Grow Stunning Crystals at Home with This Science Experiment
Crystals are a beautiful example of science at work. You’ll find many types of crystals in nature, from the precious gems in geodes to the snowflakes that fall in the winter. You can even harness the wonder of crystals at home and inspire your kids with a dazzling science experiment.
Crystal growing is a simple activity that produces results in just 24 hours. This experiment is a fun way for your children to learn about crystal formation and witness a physical change before their eyes—plus, it’s an excellent activity for kids who love a little sparkle. Let’s learn how to make crystals!
The Meanings of Crystals
Crystals have fascinated people for centuries. In fact, many cultures have found a variety of uses for crystals over the years.
Crystals have long been worn as jewelry, carved into good luck charms or other trinkets, and even used in ancient medicinal practices. Some even believe they contain mystical powers:
- Amethyst is said to promote tranquility and ease anxiety.
- Selenite is supposed to cleanse negative energy.
- Jade is believed to bring good luck.
- Citrine is said to help those who are feeling stuck.
- Rhodochrosite is believed to build up confidence.
Whether or not you believe in crystals’ mystical properties, most people can agree they’re lovely to look at.
Crystals Come in Many Shapes
Crystals form when molecules in a supersaturated liquid solution (a mixture made up of a dissolved substance—called a solute—and what it’s dissolved in—called a solvent—gather together as it cools.
“Supersaturated” means the solution contains more solute than the solvent can hold at a given temperature. When a solution is warm, it is capable of dissolving more of a solute—like sugar, salt, or a mineral—than it can when it’s cool. So as it cools, dissolved ions, atoms, or molecules in a supersaturated solution—which no longer “fit” in the liquid—begin to group together in solid form to create crystals.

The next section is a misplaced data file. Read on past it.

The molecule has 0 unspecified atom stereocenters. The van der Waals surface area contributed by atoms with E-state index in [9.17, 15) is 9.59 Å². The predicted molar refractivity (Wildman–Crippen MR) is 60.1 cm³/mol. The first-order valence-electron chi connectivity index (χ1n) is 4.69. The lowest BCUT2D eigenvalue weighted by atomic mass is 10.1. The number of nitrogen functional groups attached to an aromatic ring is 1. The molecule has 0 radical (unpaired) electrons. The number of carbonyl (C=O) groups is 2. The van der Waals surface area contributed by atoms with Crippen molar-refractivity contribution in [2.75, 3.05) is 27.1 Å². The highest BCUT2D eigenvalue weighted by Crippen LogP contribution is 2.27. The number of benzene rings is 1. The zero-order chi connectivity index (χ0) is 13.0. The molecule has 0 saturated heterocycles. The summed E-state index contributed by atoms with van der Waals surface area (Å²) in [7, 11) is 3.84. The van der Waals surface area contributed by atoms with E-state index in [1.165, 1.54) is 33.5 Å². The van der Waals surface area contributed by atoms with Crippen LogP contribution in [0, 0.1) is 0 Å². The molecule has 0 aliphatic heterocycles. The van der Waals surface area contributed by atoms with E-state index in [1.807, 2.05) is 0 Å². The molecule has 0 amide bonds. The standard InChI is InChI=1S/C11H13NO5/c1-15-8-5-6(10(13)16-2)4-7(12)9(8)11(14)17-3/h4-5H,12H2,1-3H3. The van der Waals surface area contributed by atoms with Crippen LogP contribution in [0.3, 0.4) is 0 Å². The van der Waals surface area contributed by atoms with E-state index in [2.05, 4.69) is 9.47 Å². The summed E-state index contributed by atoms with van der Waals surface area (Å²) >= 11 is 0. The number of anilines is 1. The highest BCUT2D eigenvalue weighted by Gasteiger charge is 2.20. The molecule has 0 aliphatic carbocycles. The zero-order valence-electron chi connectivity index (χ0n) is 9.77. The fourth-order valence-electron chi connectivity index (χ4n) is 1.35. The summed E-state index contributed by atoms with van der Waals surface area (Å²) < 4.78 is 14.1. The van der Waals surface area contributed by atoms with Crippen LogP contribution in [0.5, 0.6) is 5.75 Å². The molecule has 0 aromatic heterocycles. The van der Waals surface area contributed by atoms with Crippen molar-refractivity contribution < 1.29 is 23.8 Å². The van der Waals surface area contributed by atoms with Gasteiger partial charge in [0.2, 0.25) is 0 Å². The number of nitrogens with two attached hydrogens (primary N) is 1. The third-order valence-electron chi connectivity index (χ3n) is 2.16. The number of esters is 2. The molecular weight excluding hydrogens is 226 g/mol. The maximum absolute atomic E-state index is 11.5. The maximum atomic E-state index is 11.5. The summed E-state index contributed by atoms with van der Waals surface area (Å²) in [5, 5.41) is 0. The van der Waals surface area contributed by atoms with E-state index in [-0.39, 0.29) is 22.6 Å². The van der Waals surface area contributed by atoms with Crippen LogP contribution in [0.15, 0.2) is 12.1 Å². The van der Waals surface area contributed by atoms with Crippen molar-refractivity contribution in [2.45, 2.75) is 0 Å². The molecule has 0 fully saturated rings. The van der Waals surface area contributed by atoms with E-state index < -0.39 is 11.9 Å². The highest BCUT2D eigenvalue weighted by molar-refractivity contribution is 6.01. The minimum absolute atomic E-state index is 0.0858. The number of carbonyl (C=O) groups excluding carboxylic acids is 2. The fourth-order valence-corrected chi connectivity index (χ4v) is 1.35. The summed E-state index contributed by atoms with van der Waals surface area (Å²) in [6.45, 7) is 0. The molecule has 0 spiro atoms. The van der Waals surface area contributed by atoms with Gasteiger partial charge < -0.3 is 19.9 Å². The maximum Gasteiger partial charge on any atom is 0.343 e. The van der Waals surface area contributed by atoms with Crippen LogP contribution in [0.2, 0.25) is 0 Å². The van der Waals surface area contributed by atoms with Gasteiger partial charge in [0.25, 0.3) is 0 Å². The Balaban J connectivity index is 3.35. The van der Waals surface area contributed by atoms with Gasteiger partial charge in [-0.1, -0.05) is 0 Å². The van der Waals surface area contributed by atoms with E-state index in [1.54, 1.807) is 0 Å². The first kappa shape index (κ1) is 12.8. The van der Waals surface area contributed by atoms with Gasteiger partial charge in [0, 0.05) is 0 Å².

The crystallization process arranges the atoms, ions, or molecules in a repeating pattern (called a crystal lattice) that varies depending on the solution’s temperature, the surrounding air pressure, and other factors. Because of this variation, crystals grow in many different shapes, all of which are uniquely beautiful.
Your crystals will fall into one of the following crystal systems:
When you make homemade crystals with your kids, ask them to look closely at their creations (you might need to grab a magnifying glass). Part of the fun is seeing if you can determine which shape the crystals will take while they’re growing!
How to Make Crystals at Home
Everything on our planet is made of atoms and molecules. These particles usually behave a certain way, depending on their state (solid, liquid, or gas). However, that behavior can change under certain circumstances. When you make crystals at home, you and your kids will change the behavior of water molecules.